We are committed to caring for your pet – while maintaining the highest level of safety for our Associates and pet owners. We thank you for your continued patience and support. Learn more about our COVID-19 response and guidelines.
Read More
There is an outbreak of Canine Influenza in dogs which is very contagious. If your dog is coughing, sneezing, lethargic or has a runny nose, consider seeking veterinary care. We do not offer the vaccine at this location. Please contact your regular veterinarian for more information.
Read More
A hemilaminectomy is the most common surgical approach in the thoracolumbar spine. The approach is less commonly used in the cervical spine. The surgical approach for a hemilaminectomy is from the top side of the dog or cat. Once the spinal column is reached a portion (lamina) of the vertebrae is removed from the side. This allows for removal of disc that has herniated off to one side or the other or removal of a tumor or cyst that may be located on one side of the spinal cord. This approach also allows direct access to the disc that lies underneath the spinal cord. It allows for greater access to the spinal canal compared to a ventral slot and allows visualization beneath the spinal cord which is difficult to obtain during a dorsal laminectomy. Once the portion of the vertebrae is removed during a hemilaminectomy the herniated or ruptured disc material is then removed with small instruments. The combination of the hemilaminectomy approach and disc material removal alleviates compression or pinching the spinal cord allowing further spinal cord healing to take place. During the hemilaminectomy procedure the disc is not replaced. Fenestration of the affected disc and sometimes the nearby discs may be done depending on the clinical scenario and neurosurgeon’s preference. Potential complications from hemilaminectomy include trauma to the spinal cord, hemorrhage, infection and instability. The prognosis with the hemilaminectomy procedure is often good, but depends on the pre-surgical condition of the pet. Dogs and cats with acute disc herniation that have the ability to feel their toes at the time of surgery typically do quite well. The success rate with surgery is less for dogs without sensation of their toes, chronic spinal cord compression and multiple compressive sites. Recovery time is variable with return to ambulation typically within weeks to months. Strict rest/confinement is recommended for about 1 month post-surgery with gradual increase in activity thereafter. During confinement a well-padded surface is recommended to prevent bed sores. It is important to ensure that your pet is urinating regularly post operatively. Urinary tract infections are common in dogs with spinal cord injury and should be monitored for. Rehabilitation therapy can speed recovery.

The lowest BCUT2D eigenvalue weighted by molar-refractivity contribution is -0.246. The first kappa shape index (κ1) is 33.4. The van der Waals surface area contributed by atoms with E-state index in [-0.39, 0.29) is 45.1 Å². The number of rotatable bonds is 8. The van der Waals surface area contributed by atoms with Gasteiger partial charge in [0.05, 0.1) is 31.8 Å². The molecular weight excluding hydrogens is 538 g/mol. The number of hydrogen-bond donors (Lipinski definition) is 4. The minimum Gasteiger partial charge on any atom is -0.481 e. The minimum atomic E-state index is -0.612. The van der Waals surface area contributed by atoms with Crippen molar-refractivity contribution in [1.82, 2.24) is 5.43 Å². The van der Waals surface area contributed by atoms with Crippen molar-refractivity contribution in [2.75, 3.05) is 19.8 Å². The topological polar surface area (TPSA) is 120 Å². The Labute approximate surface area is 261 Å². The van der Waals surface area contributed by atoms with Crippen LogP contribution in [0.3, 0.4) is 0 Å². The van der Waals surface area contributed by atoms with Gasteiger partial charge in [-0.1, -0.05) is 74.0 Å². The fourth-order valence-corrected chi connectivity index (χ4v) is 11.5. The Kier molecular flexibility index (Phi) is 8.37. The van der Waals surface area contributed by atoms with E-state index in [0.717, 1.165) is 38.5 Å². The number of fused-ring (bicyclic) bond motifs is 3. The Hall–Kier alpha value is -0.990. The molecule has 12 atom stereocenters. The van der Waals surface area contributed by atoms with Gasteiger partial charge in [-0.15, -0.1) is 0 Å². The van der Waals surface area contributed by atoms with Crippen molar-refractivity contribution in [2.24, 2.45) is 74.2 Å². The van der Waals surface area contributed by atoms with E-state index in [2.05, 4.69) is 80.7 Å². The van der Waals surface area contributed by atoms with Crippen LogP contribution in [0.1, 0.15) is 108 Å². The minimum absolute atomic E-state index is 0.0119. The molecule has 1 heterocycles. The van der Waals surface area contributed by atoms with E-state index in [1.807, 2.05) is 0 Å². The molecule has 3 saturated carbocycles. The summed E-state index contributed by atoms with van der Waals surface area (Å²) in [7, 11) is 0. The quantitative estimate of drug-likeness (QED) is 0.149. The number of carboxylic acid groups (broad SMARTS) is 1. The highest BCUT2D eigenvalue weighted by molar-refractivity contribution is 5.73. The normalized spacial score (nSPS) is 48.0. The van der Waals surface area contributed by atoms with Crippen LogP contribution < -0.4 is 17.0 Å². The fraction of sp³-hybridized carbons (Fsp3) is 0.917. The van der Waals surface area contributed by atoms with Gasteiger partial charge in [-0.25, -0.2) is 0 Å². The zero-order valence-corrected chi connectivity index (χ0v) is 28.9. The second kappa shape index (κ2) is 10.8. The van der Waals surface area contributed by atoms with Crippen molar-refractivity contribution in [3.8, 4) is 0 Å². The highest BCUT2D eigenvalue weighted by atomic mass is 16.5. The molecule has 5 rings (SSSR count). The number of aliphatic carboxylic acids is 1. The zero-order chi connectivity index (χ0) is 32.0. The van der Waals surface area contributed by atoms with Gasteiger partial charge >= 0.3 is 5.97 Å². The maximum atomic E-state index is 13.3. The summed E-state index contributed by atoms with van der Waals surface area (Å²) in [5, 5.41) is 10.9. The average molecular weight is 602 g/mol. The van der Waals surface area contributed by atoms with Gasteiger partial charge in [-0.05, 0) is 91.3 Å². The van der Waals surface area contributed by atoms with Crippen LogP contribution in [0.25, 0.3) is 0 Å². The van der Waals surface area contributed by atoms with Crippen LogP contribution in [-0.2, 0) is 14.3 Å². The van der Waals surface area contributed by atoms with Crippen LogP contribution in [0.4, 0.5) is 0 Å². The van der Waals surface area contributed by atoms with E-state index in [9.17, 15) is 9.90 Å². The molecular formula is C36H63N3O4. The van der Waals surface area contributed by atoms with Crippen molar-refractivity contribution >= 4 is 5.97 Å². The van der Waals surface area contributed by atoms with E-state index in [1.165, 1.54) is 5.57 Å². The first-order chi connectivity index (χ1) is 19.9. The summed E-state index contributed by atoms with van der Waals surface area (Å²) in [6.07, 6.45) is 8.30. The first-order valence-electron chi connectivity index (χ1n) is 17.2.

See our departments

Neurology

VCA Veterinary Specialists of the Valley is proud to offer medical and surgical care for patients with neurological disorders of the brain, spinal cord, and peripheral nervous system.

Our Neurology Department board certified specialist, Dr. Lisa Gerlach, DVM, DACVIM (Neurology), provides comprehensive and cutting edge neurological services to our patients.

The field of veterinary neurology is constantly growing. Advancements in technology have aided neurologists in the localization of subtle lesions resulting in longer, healthier lives for pets. VSV utilizes high quality diagnostic equipment, including in-house CT and high field Magnetic Resonance Imaging (MRI) to assist in providing precise diagnosis. We also offer myelography, cerebrospinal fluid analysis, and neurosurgery. From spinal surgery to the treatment of epilepsy and neuromuscular disorders, VCA VSV is able to treat your special pet and help him/her back to recovery.

Our Neurology Services

Brain and Spinal MRI
Cerebrospinal Fluid Collection and Analysis
Craniotomy/Craniectomy-Diagnostic and Therapeutic
CT Myelography

Looking for The Referral Form?

Loading... Please wait